#histogram of posteriors
ax = plt.subplot(311)
plt.xlim(0, .1)
plt.hist(burned_prob_A_trace_, histtype='stepfilled', bins=25, alpha=0.85,
label="posterior of $p_A$", color=TFColor[0], normed=True)
plt.vlines(true_prob_A_, 0, 80, linestyle="--", label="true $p_A$ (unknown)")
plt.legend(loc="upper right")
plt.title("Posterior distributions of $p_A$, $p_B$, and delta unknowns")
ax = plt.subplot(312)
plt.xlim(0, .1)
plt.hist(burned_prob_B_trace_, histtype='stepfilled', bins=25, alpha=0.85,
label="posterior of $p_B$", color=TFColor[2], normed=True)
plt.vlines(true_prob_B_, 0, 80, linestyle="--", label="true $p_B$ (unknown)")
plt.legend(loc="upper right")
ax = plt.subplot(313)
plt.hist(burned_delta_trace_, histtype='stepfilled', bins=30, alpha=0.85,
label="posterior of delta", color=TFColor[6], normed=True)
plt.vlines(true_prob_A_ - true_prob_B_, 0, 60, linestyle="--",
label="true delta (unknown)")
plt.vlines(0, 0, 60, color="black", alpha=0.2)
plt.legend(loc="upper right");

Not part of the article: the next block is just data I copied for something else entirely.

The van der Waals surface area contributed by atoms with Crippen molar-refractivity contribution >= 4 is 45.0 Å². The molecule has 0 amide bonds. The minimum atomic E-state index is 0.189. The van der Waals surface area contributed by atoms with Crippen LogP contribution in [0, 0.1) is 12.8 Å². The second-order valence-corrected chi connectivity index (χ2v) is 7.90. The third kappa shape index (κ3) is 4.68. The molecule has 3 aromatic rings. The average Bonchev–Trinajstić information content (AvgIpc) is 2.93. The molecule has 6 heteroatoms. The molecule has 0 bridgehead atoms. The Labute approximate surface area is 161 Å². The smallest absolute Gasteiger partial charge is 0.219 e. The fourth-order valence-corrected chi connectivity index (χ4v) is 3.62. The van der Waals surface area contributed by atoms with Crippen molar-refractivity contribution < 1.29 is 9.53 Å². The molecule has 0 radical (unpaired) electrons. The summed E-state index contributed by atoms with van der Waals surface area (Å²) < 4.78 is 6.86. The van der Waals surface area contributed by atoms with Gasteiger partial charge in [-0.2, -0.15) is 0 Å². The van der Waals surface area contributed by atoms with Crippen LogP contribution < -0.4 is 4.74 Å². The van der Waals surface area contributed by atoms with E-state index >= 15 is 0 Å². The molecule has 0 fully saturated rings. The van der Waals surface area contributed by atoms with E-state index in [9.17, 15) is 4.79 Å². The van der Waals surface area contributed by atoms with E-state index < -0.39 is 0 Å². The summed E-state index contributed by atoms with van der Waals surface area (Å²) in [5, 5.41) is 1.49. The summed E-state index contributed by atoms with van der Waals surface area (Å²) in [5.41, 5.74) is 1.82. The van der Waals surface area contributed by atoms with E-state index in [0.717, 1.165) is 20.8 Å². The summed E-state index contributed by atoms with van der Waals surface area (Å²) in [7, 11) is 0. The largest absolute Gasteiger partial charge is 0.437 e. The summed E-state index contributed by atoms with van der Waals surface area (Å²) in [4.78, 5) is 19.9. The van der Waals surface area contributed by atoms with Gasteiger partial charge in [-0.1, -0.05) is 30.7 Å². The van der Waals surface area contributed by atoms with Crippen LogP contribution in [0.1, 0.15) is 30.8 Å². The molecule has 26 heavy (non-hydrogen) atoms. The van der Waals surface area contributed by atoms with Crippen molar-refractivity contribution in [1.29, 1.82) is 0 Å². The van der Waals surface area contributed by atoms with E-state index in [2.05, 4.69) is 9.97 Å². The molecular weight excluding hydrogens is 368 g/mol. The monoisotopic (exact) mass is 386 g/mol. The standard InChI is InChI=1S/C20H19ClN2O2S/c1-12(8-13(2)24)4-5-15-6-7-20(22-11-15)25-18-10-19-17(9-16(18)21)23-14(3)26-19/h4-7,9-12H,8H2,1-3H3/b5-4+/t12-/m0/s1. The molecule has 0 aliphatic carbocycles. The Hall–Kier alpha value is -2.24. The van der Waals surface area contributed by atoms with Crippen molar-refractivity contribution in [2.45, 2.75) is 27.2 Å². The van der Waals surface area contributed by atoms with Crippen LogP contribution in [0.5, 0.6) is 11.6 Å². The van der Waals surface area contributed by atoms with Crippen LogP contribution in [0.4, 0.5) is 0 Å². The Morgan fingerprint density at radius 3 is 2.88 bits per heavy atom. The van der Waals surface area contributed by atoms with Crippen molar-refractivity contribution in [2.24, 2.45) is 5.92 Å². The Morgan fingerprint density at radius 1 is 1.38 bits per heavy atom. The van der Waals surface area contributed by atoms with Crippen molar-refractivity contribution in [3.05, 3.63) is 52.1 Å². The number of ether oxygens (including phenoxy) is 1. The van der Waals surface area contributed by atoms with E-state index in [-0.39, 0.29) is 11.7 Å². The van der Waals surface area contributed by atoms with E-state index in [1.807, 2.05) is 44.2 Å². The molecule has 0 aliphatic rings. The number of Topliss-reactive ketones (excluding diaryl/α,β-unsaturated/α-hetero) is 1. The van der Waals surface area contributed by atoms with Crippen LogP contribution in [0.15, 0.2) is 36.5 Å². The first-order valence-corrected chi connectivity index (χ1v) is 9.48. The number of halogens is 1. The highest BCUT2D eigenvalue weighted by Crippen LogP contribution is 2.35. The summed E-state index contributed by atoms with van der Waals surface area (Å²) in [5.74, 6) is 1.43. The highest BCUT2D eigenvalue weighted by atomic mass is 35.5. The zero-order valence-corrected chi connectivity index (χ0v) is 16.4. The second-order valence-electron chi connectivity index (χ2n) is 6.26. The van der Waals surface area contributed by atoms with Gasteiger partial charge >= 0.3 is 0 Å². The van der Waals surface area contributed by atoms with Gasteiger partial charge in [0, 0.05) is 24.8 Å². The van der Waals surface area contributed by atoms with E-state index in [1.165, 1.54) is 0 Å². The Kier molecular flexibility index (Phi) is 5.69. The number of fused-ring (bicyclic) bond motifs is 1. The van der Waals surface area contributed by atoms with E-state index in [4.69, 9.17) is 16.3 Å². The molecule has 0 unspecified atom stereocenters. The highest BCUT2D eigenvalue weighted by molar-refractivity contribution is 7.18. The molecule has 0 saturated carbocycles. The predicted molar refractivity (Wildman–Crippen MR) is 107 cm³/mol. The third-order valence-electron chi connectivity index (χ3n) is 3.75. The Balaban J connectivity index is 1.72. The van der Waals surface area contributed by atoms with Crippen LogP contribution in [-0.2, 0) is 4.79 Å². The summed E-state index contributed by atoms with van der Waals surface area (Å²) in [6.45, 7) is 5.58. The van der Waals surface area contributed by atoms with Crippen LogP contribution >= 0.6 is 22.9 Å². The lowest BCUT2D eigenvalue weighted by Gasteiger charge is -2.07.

```

Notice that as a result of `N_B < N_A`

, i.e. we have less data from site B, our posterior distribution of $p_B$ is fatter, implying we are less certain about the true value of $p_B$ than we are of $p_A$.

With respect to the posterior distribution of $\text{delta}$, we can see that the majority of the distribution is above $\text{delta}=0$, implying there site A's response is likely better than site B's response. The probability this inference is incorrect is easily computable:

In [26]:

```
# Count the number of samples less than 0, i.e. the area under the curve
# before 0, represent the probability that site A is worse than site B.
print("Probability site A is WORSE than site B: %.3f" % \
np.mean(burned_delta_trace_ < 0))
print("Probability site A is BETTER than site B: %.3f" % \
np.mean(burned_delta_trace_ > 0))